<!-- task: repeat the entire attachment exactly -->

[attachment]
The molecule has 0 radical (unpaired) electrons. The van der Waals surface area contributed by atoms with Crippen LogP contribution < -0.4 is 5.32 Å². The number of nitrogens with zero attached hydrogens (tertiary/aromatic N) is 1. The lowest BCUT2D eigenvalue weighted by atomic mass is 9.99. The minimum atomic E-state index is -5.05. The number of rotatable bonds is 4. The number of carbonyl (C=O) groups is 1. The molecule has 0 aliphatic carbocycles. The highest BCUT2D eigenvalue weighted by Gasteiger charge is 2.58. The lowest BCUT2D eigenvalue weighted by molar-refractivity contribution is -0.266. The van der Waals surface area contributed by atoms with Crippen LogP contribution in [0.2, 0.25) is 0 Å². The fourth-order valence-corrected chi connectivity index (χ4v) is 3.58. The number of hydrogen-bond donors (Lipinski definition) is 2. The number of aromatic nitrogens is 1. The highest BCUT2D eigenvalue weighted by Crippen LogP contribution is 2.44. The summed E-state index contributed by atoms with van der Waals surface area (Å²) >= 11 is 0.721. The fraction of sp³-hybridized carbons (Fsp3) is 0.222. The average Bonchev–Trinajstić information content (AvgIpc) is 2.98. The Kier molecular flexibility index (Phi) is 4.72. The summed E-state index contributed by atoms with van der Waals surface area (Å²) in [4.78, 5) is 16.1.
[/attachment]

The molecule has 0 radical (unpaired) electrons. The van der Waals surface area contributed by atoms with Crippen LogP contribution < -0.4 is 5.32 Å². The number of nitrogens with zero attached hydrogens (tertiary/aromatic N) is 1. The lowest BCUT2D eigenvalue weighted by atomic mass is 9.99. The minimum atomic E-state index is -5.05. The number of rotatable bonds is 4. The number of carbonyl (C=O) groups is 1. The molecule has 0 aliphatic carbocycles. The highest BCUT2D eigenvalue weighted by Gasteiger charge is 2.58. The lowest BCUT2D eigenvalue weighted by molar-refractivity contribution is -0.266. The van der Waals surface area contributed by atoms with Crippen LogP contribution in [0.2, 0.25) is 0 Å². The fourth-order valence-corrected chi connectivity index (χ4v) is 3.58. The number of hydrogen-bond donors (Lipinski definition) is 2. The number of aromatic nitrogens is 1. The highest BCUT2D eigenvalue weighted by Crippen LogP contribution is 2.44. The summed E-state index contributed by atoms with van der Waals surface area (Å²) >= 11 is 0.721. The fraction of sp³-hybridized carbons (Fsp3) is 0.222. The average Bonchev–Trinajstić information content (AvgIpc) is 2.98. The Kier molecular flexibility index (Phi) is 4.72. The summed E-state index contributed by atoms with van der Waals surface area (Å²) in [4.78, 5) is 16.1.